I moved from where I’d been living for a year or so in Huddersfield to Bristol and applied to the first massage course I could find.  To be honest, if I’d had more time and guidance it’s not the course I would have chosen but hindsight is a wonderful thing.  It did almost put me off and in the meantime I had found the course I wanted to do at university - Cultural and Media Studies and I got a place at UWE in Bristol.   


When I started university I got introduced to the manager of The Relaxation Centre in Bristol.  This was a magical place.  Set up by a Sannyasin community, it was an amazingly grounded yet deeply spiritual day spa that provided truly healing treatments.  It was anything but your average spa and the beautiful people that I had the honour of working with there showed me exactly what I had hoped massage and bodywork could be, providing a space for insight, deep connection to yourself, healing, relief from stress states, access to your higher self.  I was insanely lucky to work there throughout the whole of my degree.  I found giving treatments alongside my uni work was such an amazing balance.  

The Relaxation Centre slogan was, To Relax is To Enjoy Life, and I have brought this into all my work like a mantra, whenever permission is needed to do this simple but essential thing in our lives.  Relaxation of course, is more than pleasure and enjoying life,  relaxation enables a state in our bodies in which essential biological functions, restoration, healing and integration can take place without being impeded by stress states.  What I learned there above all else is that bodies can’t be fixed, but they can heal.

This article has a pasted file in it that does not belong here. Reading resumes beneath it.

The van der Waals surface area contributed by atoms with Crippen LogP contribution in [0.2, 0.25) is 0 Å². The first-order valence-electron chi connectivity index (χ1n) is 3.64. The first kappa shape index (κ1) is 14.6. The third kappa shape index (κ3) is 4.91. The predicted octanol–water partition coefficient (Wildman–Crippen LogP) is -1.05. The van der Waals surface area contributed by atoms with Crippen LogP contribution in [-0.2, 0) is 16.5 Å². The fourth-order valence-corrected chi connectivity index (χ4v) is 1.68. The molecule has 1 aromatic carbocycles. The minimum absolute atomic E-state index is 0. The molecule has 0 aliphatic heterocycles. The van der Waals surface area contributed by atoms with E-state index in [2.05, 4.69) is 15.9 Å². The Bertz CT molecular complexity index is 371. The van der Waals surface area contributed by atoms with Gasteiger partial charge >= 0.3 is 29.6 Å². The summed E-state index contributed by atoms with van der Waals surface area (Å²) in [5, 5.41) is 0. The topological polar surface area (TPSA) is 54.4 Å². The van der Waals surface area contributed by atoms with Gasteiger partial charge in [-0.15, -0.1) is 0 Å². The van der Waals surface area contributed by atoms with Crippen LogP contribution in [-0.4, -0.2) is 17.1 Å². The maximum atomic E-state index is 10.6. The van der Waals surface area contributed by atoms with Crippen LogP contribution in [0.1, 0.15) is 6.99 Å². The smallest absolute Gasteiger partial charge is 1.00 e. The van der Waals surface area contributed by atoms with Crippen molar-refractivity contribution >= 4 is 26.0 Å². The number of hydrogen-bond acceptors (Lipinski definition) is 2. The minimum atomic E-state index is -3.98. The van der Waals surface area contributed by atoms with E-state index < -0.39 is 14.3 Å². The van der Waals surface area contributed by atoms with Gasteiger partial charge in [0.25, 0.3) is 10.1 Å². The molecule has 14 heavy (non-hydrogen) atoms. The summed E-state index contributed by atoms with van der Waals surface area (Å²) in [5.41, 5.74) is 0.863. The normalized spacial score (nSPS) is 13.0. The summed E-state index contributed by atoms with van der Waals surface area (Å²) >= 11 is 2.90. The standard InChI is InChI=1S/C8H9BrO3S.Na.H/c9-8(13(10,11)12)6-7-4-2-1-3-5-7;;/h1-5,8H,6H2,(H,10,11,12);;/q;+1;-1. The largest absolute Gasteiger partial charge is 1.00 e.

Academic work has always energised me, I love tackling new ideas.  I’m also very much a feeling and doing person too and long hours in a library or writing alone can leave me a little hollow; theory and practice need to be brought together for me. As I got to my third year,  I had my dissertation to write, by then my interests in body-mind connection had become more of an intellectual interest as well as a felt sense.  I was grateful to find a tutor that would support me in writing a dissertation that combined the principles of my degree and my personal interests and I wrote a thesis called Myths, Paradigms and Fragments of Salvation; A Holistic Response to Healing the Social Body. Perhaps that sounds a little pretentious looking back! In brief, I explored the impact of having a scientific paradigm as the primary modality through which we are given information about our bodies; particularly when it is in a dis-ease state.  I used a parallel of ancient myth to explore human desire for spiritual completion.  Amongst other things,  I considered how reductionist science and Cartesian dualism deny us of the whole picture when it comes to defining the human experience.  As a lens through which to see the world, this perspective can sometimes miss the very essence of life and consciousness, scientific dominance can lead us to forget that the whole is greater than the sum of its parts. I did well at university, my dissertation got a First and I thought that I would probably take the research and writing further.  I needed a year to get out of my head and back into my body and so I did further bodywork training - another 10 months of Dynamic Deep Tissue, Hands Free treatments. Deepening my massage practice did feel like coming home and again, getting that immediate feedback and knowing that what you’re doing is needed and helpful and worthwhile is very compelling.  At the same time my mind was always seeking more to chew on, I attended a lecture with the Nutritional Healing Foundation and the way they explored the body as the vessel for the soul chimed so well with the research I  had just been doing that I signed up for that too.  Straight into another diploma.  I loved it.  In the meantime, I had found the next course of action; a Masters Degree in Integrative Medicine.  But you know what they say, life is what happens when you’re busy making other plans.  Finding out I was expecting my first child meant I put the notion of going to California to do a masters on the back burner, where it still remains to this day.  Meanwhile, I always had my massage practice.  It held me, it nurtured me and I always loved every treatment I gave.  I tried to introduce nutritional advice into my work  but, for a number of reasons, I  found that I couldn’t really get behind it.  I gained a great deal from the course, but it didn’t guide my work in the way that I thought it would.  Bodywork has always felt like a modality I could wholeheartedly endorse and inhabit.